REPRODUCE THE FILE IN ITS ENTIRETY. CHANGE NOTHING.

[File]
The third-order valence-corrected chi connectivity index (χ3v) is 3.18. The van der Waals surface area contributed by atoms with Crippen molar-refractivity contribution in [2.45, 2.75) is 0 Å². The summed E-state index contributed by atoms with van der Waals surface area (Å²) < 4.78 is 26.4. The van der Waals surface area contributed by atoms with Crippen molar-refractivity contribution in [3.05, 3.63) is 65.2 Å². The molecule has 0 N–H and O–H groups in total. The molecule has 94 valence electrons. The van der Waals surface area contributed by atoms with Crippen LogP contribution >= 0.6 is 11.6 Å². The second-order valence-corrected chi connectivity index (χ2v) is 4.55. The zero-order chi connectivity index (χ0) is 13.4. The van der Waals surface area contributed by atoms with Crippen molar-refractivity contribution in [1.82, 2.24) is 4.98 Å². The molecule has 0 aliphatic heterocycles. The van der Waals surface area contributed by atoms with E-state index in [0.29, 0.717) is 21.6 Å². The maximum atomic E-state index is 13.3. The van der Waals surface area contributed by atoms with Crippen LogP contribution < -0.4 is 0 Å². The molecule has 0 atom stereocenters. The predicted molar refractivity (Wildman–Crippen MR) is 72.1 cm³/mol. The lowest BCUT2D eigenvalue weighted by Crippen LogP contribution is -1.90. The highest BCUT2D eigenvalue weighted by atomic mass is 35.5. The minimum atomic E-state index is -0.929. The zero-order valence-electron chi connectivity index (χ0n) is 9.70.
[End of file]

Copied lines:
The third-order valence-corrected chi connectivity index (χ3v) is 3.18. The van der Waals surface area contributed by atoms with Crippen molar-refractivity contribution in [2.45, 2.75) is 0 Å². The summed E-state index contributed by atoms with van der Waals surface area (Å²) < 4.78 is 26.4. The van der Waals surface area contributed by atoms with Crippen molar-refractivity contribution in [3.05, 3.63) is 65.2 Å². The molecule has 0 N–H and O–H groups in total. The molecule has 94 valence electrons. The van der Waals surface area contributed by atoms with Crippen LogP contribution >= 0.6 is 11.6 Å². The second-order valence-corrected chi connectivity index (χ2v) is 4.55. The zero-order chi connectivity index (χ0) is 13.4. The van der Waals surface area contributed by atoms with Crippen molar-refractivity contribution in [1.82, 2.24) is 4.98 Å². The molecule has 0 aliphatic heterocycles. The van der Waals surface area contributed by atoms with E-state index in [0.29, 0.717) is 21.6 Å². The maximum atomic E-state index is 13.3. The van der Waals surface area contributed by atoms with Crippen LogP contribution < -0.4 is 0 Å². The molecule has 0 atom stereocenters. The predicted molar refractivity (Wildman–Crippen MR) is 72.1 cm³/mol. The lowest BCUT2D eigenvalue weighted by Crippen LogP contribution is -1.90. The highest BCUT2D eigenvalue weighted by atomic mass is 35.5. The minimum atomic E-state index is -0.929. The zero-order valence-electron chi connectivity index (χ0n) is 9.70.